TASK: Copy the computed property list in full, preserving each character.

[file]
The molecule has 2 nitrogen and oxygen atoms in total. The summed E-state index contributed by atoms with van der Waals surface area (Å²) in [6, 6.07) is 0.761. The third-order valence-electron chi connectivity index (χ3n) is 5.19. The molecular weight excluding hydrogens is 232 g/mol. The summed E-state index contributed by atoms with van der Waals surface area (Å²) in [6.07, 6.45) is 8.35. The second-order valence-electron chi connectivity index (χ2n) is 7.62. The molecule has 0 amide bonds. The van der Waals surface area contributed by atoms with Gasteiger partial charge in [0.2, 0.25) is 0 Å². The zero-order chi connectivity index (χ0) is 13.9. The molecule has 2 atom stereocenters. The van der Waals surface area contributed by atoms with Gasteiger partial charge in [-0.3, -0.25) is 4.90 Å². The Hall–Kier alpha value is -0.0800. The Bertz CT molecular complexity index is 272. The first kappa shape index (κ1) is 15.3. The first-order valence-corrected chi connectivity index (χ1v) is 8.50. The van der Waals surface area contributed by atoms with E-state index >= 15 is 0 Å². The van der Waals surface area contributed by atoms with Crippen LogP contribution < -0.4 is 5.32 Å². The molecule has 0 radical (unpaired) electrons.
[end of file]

The molecule has 2 nitrogen and oxygen atoms in total. The summed E-state index contributed by atoms with van der Waals surface area (Å²) in [6, 6.07) is 0.761. The third-order valence-electron chi connectivity index (χ3n) is 5.19. The molecular weight excluding hydrogens is 232 g/mol. The summed E-state index contributed by atoms with van der Waals surface area (Å²) in [6.07, 6.45) is 8.35. The second-order valence-electron chi connectivity index (χ2n) is 7.62. The molecule has 0 amide bonds. The van der Waals surface area contributed by atoms with Gasteiger partial charge in [0.2, 0.25) is 0 Å². The zero-order chi connectivity index (χ0) is 13.9. The molecule has 2 atom stereocenters. The van der Waals surface area contributed by atoms with Gasteiger partial charge in [-0.3, -0.25) is 4.90 Å². The Hall–Kier alpha value is -0.0800. The Bertz CT molecular complexity index is 272. The first kappa shape index (κ1) is 15.3. The first-order valence-corrected chi connectivity index (χ1v) is 8.50. The van der Waals surface area contributed by atoms with E-state index >= 15 is 0 Å². The van der Waals surface area contributed by atoms with Crippen LogP contribution < -0.4 is 5.32 Å². The molecule has 0 radical (unpaired) electrons.